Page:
By what seems only to be coincidence, there has been a bundle of rich, informative writing about the India news media in the last month. It seemed a good idea to collect the links in one place – and they turn out to have a common theme.
Exhibit One is the James Cameron lecture by N. Ram, until recently editor of The Hindu. As befits his biography, Ram writes as a newspaperman but his magisterial survey does not neglect the astonishing growth of 24-hour news television in India. I have already posted about this lecture, so I’ll summarise brutally and say that Ram’s underlying message was: because Indian news media is a “growth story”, don’t assume that everything is fine.
Second item is a piece in the New Yorker (£) by long-time media analyst Ken Auletta on the Jain brothers who run Bennett & Coleman, the owners of the immensely successful Times of India. Auletta isn’t the first person to write about the changes which have occurred at the Times of India but he is the first writer to lay out with such clarity and force the truly revolutionary ideas which have altered the group’s papers.
I do not mean “revolutionary” in any romantic sense. The insight on which the Jain brothers based their changes at the Times of India and the Economic Times was simple but turned the world of those newspapers upside down. The idea is shocking to journalists like me, brought up on the assumption that newspapers have a democratic function beyond their existence as businesses. Not so, thought the Jains: we’re not in journalism, we’re selling advertising. And so the journalism was gradually but firmly subordinated to adjusting the newspapers to be platforms collecting readers whose attention could be sold to advertisers. This has been so successful and influential, that the group’s executive no longer feel and need to fudge or obscure what they have been doing.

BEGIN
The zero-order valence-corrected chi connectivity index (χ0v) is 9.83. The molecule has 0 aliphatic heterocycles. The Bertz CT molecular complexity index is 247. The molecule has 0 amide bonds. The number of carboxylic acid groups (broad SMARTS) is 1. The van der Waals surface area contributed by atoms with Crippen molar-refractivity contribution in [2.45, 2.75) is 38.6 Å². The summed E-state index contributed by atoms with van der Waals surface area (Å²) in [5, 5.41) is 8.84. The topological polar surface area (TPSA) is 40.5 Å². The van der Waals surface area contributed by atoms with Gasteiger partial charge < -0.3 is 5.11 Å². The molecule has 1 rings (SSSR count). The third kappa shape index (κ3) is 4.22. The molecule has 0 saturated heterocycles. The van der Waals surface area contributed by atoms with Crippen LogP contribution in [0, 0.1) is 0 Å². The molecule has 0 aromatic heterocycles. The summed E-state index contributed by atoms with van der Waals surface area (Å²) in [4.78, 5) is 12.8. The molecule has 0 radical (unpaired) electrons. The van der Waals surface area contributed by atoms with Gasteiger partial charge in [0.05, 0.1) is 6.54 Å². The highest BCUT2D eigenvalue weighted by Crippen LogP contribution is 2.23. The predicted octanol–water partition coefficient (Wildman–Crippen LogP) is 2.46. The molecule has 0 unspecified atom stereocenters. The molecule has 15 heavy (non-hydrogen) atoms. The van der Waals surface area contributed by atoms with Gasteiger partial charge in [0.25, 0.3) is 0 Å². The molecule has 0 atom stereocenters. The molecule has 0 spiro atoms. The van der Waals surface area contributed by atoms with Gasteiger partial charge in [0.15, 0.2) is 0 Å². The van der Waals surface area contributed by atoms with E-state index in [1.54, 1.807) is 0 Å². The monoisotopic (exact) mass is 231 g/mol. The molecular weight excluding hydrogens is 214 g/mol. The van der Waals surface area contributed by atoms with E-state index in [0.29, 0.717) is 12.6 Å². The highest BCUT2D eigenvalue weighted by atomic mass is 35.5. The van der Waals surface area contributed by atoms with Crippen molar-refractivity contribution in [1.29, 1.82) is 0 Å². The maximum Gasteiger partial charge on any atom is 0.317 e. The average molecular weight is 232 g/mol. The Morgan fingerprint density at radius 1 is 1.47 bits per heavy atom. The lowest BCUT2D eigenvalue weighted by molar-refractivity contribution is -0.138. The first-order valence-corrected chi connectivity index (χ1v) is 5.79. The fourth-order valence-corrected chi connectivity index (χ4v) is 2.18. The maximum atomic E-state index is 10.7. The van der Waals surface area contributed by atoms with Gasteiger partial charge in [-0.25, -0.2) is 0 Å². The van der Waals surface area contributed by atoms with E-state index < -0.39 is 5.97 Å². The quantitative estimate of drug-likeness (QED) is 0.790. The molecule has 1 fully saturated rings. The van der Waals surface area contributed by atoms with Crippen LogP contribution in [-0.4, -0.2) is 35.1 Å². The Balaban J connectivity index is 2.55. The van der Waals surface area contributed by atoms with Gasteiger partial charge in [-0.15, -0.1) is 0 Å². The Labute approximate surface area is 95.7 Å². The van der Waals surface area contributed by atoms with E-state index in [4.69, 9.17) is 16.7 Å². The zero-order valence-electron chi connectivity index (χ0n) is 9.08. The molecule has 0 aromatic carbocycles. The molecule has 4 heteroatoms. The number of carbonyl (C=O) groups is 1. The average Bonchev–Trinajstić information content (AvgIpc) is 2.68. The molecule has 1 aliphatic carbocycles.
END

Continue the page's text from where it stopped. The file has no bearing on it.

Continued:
Third was a piece by John Lloyd of the Reuters Institute in Oxford, which contrasts the extraordinary growth of magazines and news channels with the lack of depth and bite in the journalism. The Indian economy has boomed, but so has corruption. News outlets proliferate, celebrity interviewers grill politicians but the country’s problems are neglected. Lloyd quotes one of India’s most experienced journalist-publishers, T N Ninan, calling this the Indian media’s “Dickensian” era.
Lastly, a long backgrounder to these pieces focussed on the media. This News Statesman essay by William Dalrymple helps to explain the paradox of how this huge state can both be a rising economic power and dysfunctional at one and the same time.